spiritual writing: river

Take a few deep breaths and enjoy the beauty of the river.

Step 1: Experience Water Directly

Pour yourself a refreshing glass of cold water. As you drink, notice how it feels on your lips, on your tongue, in your throat. Touch the water. Splash some.

There is something so compelling about water, isn’t there? So life affirming.

Step 2: Beauty of Music

Now listen to this song, Down to the River to Pray, sung by Alison Krauss. Close your eyes and let the words pour over you.

Step 3: Mediate on Scripture

The words Bible Study written in vintage letterpress type

Next, read this text from the Bible: John 4: 1-14:

Now Jesus learned that the Pharisees had heard that he was gaining and baptizing more disciples than John, although in fact it was not Jesus who baptized, but his disciples. So he left Judea and went back once more to Galilee.

Now he had to go through Samaria. So he came to a town in Samaria called Sychar, near the plot of ground Jacob had given to his son Joseph. Jacob’s well was there, and Jesus, tired as he was from the journey, sat down by the well. It was about noon.

When a Samaritan woman came to draw water, Jesus said to her, “Will you give me a drink?” 

The Samaritan woman said to him, “You are a Jew and I am a Samaritan woman. How can you ask me for a drink?”

Jesus answered her, “If you knew the gift of God and who it is that asks you for a drink, you would have asked him and he would have given you living water.”

 “Sir,” the woman said, “you have nothing to draw with and the well is deep. Where can you get this living water? Are you greater than our father Jacob, who gave us the well and drank from it himself, as did also his sons and his livestock?”

Jesus answered, “Everyone who drinks this water will be thirsty again, but whoever drinks the water I give them will never thirst. Indeed, the water I give them will become in them a spring of water welling up to eternal life.”

Step 4: Brief Devotional

Next, read this portion of text from my book, Everything to God in Prayer: A Writer’s Weekly Devotional:

One day, we traveled to the Seneca Caverns in Bellevue, Ohio – which is one of the region’s largest underground caverns. As we toured the cavern, we traveled through seven different levels, each one taking us further underground. Nearer the surface, the rooms seemed spacious enough but, as we descended, the area grew tighter and I envisioned the cavern as having a womb-like shape.

By the time we’d traveled downward about 110 feet, we could glimpse and hear Ole Mist’ry River, described on the website of this attraction as the “crystal clear flowing stream which is part of the vast ground-water system.”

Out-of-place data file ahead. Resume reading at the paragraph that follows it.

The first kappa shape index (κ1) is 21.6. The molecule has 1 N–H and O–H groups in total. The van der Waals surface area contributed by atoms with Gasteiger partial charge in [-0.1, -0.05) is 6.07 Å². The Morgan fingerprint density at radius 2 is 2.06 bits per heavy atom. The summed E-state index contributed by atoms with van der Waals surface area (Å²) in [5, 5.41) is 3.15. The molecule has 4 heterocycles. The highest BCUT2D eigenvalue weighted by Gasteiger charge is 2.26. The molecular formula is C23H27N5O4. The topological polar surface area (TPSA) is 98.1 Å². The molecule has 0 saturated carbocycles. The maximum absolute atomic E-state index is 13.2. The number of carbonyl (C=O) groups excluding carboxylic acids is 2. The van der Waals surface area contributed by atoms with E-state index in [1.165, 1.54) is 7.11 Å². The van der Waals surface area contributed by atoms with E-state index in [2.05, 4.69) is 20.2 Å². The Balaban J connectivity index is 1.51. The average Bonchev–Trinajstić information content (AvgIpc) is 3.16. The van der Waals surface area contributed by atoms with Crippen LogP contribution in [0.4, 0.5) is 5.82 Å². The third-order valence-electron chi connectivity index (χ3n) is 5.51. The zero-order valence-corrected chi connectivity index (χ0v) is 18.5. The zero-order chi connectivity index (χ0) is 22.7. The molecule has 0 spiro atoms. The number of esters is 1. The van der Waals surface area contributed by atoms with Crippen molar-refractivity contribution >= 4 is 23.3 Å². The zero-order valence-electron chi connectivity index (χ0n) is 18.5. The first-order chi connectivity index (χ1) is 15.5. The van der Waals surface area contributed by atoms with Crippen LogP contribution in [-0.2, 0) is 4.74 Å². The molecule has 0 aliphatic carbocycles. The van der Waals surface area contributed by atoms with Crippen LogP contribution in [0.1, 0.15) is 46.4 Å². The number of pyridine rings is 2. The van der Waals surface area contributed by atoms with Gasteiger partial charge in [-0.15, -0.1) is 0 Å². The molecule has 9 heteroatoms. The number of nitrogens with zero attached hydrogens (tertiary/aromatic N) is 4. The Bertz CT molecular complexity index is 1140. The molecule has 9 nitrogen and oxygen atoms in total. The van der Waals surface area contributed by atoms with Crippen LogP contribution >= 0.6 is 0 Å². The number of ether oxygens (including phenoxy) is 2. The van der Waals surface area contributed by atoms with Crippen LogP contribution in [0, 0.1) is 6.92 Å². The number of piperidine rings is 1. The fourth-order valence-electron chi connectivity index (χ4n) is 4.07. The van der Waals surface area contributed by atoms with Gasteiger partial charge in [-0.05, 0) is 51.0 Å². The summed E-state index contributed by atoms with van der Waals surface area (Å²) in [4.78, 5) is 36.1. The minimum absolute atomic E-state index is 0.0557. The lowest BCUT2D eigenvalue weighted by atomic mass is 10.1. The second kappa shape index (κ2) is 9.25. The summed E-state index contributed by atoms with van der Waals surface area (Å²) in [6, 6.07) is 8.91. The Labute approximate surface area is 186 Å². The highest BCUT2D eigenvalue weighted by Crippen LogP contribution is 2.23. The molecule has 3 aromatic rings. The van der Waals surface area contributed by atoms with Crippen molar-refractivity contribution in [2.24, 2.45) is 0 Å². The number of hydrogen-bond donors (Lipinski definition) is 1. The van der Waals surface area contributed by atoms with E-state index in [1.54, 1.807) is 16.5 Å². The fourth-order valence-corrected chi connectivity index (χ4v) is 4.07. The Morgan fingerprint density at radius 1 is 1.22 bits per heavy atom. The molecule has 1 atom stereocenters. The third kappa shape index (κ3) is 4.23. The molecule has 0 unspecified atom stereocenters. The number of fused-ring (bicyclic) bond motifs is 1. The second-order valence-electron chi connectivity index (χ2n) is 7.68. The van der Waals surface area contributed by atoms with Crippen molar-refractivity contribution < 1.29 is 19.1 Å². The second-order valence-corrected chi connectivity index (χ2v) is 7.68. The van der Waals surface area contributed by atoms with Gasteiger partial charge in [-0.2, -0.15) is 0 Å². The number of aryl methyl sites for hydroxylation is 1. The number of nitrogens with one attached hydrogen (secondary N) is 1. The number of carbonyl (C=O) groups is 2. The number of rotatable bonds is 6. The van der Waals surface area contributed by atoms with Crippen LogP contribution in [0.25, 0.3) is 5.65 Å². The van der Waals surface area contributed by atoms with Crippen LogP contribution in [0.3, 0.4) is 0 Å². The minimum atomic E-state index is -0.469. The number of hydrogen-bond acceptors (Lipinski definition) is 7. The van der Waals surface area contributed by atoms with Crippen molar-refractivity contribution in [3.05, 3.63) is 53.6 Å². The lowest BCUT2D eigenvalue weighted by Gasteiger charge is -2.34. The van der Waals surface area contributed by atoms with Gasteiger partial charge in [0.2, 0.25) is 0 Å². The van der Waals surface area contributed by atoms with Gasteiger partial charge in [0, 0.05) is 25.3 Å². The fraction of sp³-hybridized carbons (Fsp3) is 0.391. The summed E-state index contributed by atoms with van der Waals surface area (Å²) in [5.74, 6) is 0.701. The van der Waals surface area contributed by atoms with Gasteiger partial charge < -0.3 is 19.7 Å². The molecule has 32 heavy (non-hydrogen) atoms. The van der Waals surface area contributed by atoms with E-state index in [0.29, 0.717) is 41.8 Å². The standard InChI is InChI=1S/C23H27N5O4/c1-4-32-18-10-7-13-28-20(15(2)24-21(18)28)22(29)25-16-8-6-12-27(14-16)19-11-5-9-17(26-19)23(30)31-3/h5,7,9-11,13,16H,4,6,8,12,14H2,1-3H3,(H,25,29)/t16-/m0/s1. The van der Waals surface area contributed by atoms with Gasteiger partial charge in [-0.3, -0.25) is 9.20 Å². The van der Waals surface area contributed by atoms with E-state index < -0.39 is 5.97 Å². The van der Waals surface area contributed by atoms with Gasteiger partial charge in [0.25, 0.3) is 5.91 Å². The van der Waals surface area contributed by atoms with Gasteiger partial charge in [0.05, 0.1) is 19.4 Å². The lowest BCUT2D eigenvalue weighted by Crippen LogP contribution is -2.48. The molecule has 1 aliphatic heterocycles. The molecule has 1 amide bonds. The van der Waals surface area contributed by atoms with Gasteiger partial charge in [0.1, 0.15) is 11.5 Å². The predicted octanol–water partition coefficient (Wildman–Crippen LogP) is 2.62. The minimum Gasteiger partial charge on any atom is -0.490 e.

I found this experience totally fascinating and, shortly afterwards, utterly and claustrophobically terrifying in retrospect. And now, with the perspective of time, I envision this journey as an analogy for when we travel deep within ourselves to meet up with the living waters of God.

Step 5: From Another Tradition

Writing to Wake the Soul

Finally, read this passage from Writing to Wake the Soul: Opening the Sacred Conversation Within by Karen Hering:

“The Buddha once told a story about a herd of cows crossing a wide stream. The stream represents ignorance and suffering, and the older, wiser cows see it for what it is and cross without hesitation. The younger cows, stumbling and less certain, observe the older cows and eventually follow. Last of all, even the newest, smallest calves that have just learned to stand will risk the unknown territory of the streambed because they hear their mothers on the other side. Their mothers’ lowing inspires the young calves’ trust, so they overcome their timid reluctance and cross the stream too. That trust is how faith works, according to the Buddha, tethering us to something reliable that beckons us to grow and keep going, even when we are afraid.”

Step 6: Time to Free Write

spiritual writing time

Let your subconscious take over . . .

After you’ve taken all this in, close your eyes and take a few deep breaths. Then imagine yourself standing on the brink of a river. Is it in a forest? In a wide open field? Deep in the earth, like Ole Mist’try? Is the water calm or raging? Clear of muddy? Are you alone or with others? Will you step into the river? If so, is it warm or cold?

Begin free writing about your decision and where that leads you.